Homelessness on release from prison
If you will be homeless on release from prison the district council will provide you with advice and assistance and will carry out an assessment of your needs.
You need to inform us as soon as possible if you believe you are going to be homeless upon your release - for advice and assistance to find suitable accommodation up to 56 days before your release date. It is likely that this could be accommodation within the private sector.
What you can do before your release
You can apply for a discharge grant of £46 from prison before you are released. If you have found accommodation for your first night on release, you can also apply for an extra grant of about £50 which will be paid directly to the accommodation provider.
The North Yorkshire Local Assistance Fund can also help. You can apply to this fund before you are released, particularly if you need help with essential items such as clothes or general costs associated with moving into new accommodation. For further information visit their application portal.
Where to live
Family and friends
Most people leaving prison return to family or friends, at least in the short term. However, if those relationships have broken down, it may be possible to rebuild bridges, perhaps with the help of prison staff. It is very difficult to secure housing on release as waiting lists for social housing are long, so it is very important not to dismiss this as an option.
Emergency housing options
If you need somewhere to stay in an emergency, your options include:
- Richmondshire District Council's housing options team (telephone 01748 901150)
- Direct access hotels
- No second night out scheme
- Bed and breakfast accommodation
You can find details of local night shelters, direct access hostels and day centres by contacting the Resettlement Advice Service on 0300 123 1999 for advice.
Supported housing providers
These can offer you specialist support to address specific issues that may have led to your imprisonment or to help you live independently and adjust back into the community. Varying levels of support can be provided, depending on the type of accommodation service and your needs. These providers can be accessed through the district council.
The main advantage of private rented accommodation is that you will have a greater degree of choice in terms of location and type of property. It is the obvious choice if you have some savings. It is also something that your family and friends can help you to look for and, where possible and necessary, lend money for in order to secure a property. Your local council might also be able to give you advice about what is available in your local area and how you can get help with paying the rent bonds and rent in advance through a Credit Union.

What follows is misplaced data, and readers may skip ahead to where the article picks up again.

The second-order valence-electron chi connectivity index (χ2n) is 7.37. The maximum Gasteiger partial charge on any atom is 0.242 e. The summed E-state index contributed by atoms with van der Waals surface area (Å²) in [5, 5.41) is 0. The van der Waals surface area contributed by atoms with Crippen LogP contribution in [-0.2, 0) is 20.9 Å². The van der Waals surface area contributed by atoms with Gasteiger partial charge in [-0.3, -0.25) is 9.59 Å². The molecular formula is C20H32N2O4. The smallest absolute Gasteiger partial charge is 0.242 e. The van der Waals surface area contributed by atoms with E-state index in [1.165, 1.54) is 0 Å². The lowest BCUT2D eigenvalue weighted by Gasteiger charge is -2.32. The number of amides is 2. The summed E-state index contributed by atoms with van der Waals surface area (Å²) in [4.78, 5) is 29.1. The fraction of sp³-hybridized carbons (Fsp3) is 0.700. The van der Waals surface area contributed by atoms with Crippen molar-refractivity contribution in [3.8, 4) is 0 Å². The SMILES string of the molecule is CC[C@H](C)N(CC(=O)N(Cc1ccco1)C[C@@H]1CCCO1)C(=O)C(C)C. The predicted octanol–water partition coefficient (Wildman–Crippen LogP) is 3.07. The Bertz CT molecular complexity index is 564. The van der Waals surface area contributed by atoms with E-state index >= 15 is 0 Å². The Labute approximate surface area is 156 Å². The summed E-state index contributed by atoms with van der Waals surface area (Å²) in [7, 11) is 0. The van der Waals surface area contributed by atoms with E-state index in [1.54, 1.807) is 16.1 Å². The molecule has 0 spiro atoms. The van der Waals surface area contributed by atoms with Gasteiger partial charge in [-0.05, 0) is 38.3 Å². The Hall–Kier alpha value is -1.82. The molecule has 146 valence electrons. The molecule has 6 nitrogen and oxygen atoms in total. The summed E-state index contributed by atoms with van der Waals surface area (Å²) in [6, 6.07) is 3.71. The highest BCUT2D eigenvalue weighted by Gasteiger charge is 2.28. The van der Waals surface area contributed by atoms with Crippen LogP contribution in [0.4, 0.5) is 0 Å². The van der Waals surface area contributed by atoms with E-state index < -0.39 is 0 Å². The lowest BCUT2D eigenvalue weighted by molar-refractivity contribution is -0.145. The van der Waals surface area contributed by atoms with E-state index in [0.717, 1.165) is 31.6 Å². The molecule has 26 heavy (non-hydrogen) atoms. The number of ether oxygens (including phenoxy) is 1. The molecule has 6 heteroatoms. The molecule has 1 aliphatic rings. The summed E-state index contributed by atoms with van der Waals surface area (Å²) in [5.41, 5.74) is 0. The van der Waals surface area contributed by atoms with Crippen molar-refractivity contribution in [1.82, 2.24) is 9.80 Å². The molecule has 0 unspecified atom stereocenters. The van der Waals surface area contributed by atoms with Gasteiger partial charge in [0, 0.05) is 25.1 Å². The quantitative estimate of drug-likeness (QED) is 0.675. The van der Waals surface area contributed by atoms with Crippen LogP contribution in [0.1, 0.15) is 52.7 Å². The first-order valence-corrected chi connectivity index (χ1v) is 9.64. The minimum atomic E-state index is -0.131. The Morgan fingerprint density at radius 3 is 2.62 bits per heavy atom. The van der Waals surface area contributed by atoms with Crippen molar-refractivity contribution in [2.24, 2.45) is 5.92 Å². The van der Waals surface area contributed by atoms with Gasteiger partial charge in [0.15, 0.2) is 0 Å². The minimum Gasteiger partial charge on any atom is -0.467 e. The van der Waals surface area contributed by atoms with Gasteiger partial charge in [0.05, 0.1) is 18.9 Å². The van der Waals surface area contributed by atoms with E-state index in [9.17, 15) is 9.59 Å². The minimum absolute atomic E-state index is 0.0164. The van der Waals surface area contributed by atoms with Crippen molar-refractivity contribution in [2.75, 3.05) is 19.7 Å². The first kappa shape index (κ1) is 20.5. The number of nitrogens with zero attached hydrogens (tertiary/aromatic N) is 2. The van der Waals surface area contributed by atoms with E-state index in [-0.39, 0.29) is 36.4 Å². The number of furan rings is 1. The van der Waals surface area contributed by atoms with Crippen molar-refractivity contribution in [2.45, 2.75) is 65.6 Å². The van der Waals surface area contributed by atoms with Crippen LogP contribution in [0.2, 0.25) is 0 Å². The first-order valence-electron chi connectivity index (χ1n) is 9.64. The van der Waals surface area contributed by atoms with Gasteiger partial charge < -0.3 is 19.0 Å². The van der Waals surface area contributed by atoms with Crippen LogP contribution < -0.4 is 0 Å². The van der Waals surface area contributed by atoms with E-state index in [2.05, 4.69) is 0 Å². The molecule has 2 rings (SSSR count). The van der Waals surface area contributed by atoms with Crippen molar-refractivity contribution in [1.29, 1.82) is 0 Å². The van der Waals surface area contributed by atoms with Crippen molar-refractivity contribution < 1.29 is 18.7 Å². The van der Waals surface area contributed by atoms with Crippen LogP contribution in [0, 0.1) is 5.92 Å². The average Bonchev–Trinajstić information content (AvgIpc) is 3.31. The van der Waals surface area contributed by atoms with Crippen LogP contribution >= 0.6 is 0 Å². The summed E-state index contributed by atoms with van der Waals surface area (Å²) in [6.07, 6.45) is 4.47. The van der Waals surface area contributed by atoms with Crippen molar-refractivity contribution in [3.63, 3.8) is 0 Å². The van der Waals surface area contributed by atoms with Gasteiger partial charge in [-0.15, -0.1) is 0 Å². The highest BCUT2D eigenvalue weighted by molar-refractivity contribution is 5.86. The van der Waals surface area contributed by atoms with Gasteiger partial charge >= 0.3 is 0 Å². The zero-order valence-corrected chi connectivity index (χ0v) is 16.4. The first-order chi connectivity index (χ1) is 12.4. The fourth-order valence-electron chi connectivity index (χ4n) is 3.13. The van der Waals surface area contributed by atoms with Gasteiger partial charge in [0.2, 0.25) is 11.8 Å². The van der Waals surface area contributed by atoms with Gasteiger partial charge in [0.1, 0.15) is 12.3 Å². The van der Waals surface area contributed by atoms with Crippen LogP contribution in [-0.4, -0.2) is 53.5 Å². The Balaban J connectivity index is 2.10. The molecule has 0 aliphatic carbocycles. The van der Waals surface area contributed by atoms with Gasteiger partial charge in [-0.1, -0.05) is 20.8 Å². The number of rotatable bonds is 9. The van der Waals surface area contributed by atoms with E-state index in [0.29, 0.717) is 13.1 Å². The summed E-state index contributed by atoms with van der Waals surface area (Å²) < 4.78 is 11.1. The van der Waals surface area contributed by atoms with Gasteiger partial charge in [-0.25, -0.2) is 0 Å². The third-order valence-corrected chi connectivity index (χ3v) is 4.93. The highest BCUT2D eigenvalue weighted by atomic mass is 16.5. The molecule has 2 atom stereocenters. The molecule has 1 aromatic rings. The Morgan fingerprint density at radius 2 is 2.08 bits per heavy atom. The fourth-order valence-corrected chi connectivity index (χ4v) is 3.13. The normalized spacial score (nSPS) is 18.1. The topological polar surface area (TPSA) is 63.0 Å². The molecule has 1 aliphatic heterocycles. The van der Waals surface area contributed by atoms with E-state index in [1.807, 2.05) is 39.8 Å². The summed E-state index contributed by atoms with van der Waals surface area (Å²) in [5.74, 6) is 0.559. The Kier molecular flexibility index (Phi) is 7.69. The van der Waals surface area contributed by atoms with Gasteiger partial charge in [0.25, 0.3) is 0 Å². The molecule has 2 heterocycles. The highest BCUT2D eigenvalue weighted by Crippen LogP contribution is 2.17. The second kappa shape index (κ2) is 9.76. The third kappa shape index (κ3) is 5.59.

To rent a property you will usually need:
- good character references (previous landlord or employer)
- money for a deposit and rent in advance
- money to cover your rent
If you need help to pay your rent, you can apply for housing benefit or Universal Credit Housing Element. The amount payable to you will depend on where you live and who else lives with you, and is worked out according to the local housing allowance. Local housing allowance rates are set for different types of accommodation in each area. The rates range from a single room in a shared house up to properties with four bedrooms.
If you are under 35, you will only be able to get rent to cover you for a room in a shared house. You must be at least 35 years old to qualify for a self-contained one-bedroom property. Further details can be found on our housing benefit page.
If your licence conditions mean you cannot return home you should speak to your offender manager before you are released. In some cases, you might be referred to approved premises such as a probation hostel. Places however are very limited and are generally reserved for those who are considered high risk and are under multi-agency public protection arrangements (MAPPA). If you are worried about where you will live for the duration of your licence call the Resettlement Advice Service on 0300 123 1999.